Back when the PS2 started out, it had a lot of great games, but only one killer app, Metal Gear Solid 2. That game is amazing, and would be the reason that many people bought the system. Then, from little known DMA Design, now Rockstar North, came GTA III, the sequel to the top-down Grand Theft Auto and Grand Theft Auto 2, and turned the system from the competitor of the Xbox and Gamecube, into the unstoppable powerhouse that we all know it is today.
Grand Theft Auto III kept the violence of the originals, while adding a story, and licensed music; but the one thing that makes this uniformly different from it’s predecessors is the camera, which is now third-person, and in full 3D, rather than the top-down perspective of the others before it. It was a very revolutionary game, gameplay and content-wise. The storytelling was unlike anything before it, as was the violence, which got it a lot of attention from media watchdogs, and with that, a lot of free advertising. It basically had the same gameplay, with added story elements, as the first 2, but with a lot more detail, which made jacking someone’s car and beating them up both more violent and controversial, and more fun.
The year is 2001 :You play as an unnamed criminal (until San Andreas, when his name is revealed to be Claude), who is betrayed by his girlfriend, Catalina, during a heist gone wrong. He is then arrested, and on his way to prison, when he is inadvertently freed from the prison escort. So he, and the car bomb maker, 8 Ball, head to a safehouse. He later meets Salvatore Leone, and becomes his errand boy. This game basically has no story, but the framing device is revolutionary. Driving from mission to mission, in whatever order you please, while very conventional nowadays, was practically unheard of at that time, outside of RPGs.
You can punch, kick, use weapons, and steal various vehicles. You go from mission to mission, doing different crimes for different criminal/bosses. These usually consist of retrieving someting, killing/assassinating someone, picking someone up, stealing something, or making your way through a sadistic battlefield of enemies, just waiting to unload on you and make you start all the way over. You can also be a paramedic, cop, or a taxi, to make money, to buy weapons, which your gonna need to live.
This game had some good graphics for it’s time, nice details and textures, and a wonderfully created living, breathing expy of New York . The city of Liberty City (motto: The Worst Place in America) features 3 districts: Portland (Industrial Area), Staunton Island (Commercial Area), and Shoreside Vale (Residential Area; basically a red herring); all different from each other. My favorite is Staunton, with it’s awesome buildings and construction site. You can’t go to each one, right away, since the bridge is destroyed at the beginning of the game, and the ferry workers are on strike. You have to advance through the game, before you can travel.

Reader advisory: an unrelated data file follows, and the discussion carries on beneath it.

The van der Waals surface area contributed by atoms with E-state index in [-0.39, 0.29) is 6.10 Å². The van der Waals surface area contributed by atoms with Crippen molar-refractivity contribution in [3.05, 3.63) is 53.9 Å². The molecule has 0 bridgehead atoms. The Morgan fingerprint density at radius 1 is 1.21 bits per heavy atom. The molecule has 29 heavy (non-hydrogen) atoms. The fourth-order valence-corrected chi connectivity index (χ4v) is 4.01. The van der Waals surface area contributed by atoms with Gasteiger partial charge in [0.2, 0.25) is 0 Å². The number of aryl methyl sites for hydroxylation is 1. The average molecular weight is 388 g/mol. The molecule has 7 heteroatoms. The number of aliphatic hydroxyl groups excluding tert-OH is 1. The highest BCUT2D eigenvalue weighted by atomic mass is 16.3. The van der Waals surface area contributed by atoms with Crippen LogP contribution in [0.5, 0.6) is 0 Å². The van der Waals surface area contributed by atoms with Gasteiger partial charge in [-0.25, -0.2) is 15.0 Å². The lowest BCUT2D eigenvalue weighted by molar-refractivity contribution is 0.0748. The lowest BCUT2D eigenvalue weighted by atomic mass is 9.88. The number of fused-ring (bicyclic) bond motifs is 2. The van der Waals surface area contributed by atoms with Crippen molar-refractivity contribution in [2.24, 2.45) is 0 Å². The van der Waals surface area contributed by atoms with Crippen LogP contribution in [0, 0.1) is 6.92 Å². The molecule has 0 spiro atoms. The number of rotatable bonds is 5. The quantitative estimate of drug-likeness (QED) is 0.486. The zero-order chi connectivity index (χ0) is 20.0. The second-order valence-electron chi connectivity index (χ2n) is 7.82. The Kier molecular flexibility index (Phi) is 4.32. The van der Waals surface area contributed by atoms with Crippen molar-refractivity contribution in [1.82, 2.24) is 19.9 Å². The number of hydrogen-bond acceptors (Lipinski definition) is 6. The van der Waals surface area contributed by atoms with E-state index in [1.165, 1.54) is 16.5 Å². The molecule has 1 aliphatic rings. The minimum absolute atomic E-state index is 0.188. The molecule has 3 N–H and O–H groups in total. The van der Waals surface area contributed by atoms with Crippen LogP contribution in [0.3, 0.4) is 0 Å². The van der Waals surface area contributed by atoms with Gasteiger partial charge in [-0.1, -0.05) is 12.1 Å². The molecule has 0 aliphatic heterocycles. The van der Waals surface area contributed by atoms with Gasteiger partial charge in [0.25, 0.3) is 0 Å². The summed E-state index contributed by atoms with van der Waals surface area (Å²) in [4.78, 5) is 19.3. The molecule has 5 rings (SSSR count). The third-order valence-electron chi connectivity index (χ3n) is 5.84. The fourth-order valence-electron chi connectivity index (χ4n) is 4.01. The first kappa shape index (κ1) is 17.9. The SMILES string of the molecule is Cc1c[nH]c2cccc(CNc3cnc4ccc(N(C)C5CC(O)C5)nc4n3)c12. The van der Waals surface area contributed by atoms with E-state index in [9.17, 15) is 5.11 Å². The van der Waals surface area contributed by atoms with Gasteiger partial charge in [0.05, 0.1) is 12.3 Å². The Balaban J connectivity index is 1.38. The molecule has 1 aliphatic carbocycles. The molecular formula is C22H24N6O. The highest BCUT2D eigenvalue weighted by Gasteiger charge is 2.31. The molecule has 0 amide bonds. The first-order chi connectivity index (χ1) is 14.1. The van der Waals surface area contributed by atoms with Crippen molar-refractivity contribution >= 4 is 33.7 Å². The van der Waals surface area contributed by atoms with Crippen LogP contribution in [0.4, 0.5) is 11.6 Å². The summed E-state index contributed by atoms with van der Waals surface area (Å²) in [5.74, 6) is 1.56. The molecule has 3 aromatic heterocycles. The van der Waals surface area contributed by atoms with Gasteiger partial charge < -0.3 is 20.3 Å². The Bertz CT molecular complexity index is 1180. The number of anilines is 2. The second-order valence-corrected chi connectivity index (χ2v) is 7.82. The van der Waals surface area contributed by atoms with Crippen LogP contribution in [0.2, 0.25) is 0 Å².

Where the game really nails it is in the sound department. The VA is phenomenal, featuring the likes of Robert Loggia, Michael MacLachlan, Michael Madsen, Joe Pantoliano, Michael Rapaport, Frank Vincent, and the charming radio personality, Lazlow, as himself. The in-game radio features a lot of great licensed music, and multiple radio stations which all play different music, my favorite being the ones that play classical orchestral music, and the that plays the entire soundtrack to one of the best movies ever made: Scarface.
The only complaint I have for this near-flawless game is that there are no checkpoints; which means that when you just battled your way through a VERY sadistically hard group of enemies, and are popped right at the end, you have to go buy your weapons again, drive to the mission, drive to the killing site, and try again. You’ll lose a lot of money trying in this game. One fix for this is to save with your weapons at a safehouse (the only place you can save, as this game does not feature autosave), and then keep reloading, everytime you die. It saves a lot of money. This is a brutally hard game, so checkpoints would have been appreciated; but this won’t detract from the final score. If you enjoy a challenge, then this game is for you.
Grand Theft Auto III is a revolutionary masterpiece, and even with every sequel being better and better, this remains one of the most important games of all-time, for storytelling, gameplay, and violence, for every medium. I give GTA III my “rigbybot127 Seal of Masterful Quality” and a perfect score.
My tastes in games breach all genres, though my fortes are platformers and first-person shooters. My favorite game series is probably Super Mario, specifically the 3D games. I also love Rayman, Hitman, Bioshock, Half-Life/Portal, Uncharted, and Grand Theft Auto. As for my favorite game, it's hard to say: I love Portal 2, Shadow of the Colossus, Half-Life 2, Bioshock, Resident Evil 4, Super Mario Galaxy 2, Rayman Legends, Hitman 2: Silent Assassin, Grand Theft Auto IV, L.A. Noire, Fallout 3, Journey, and Metal Gear Solid 3: Subsistence all so damn much.
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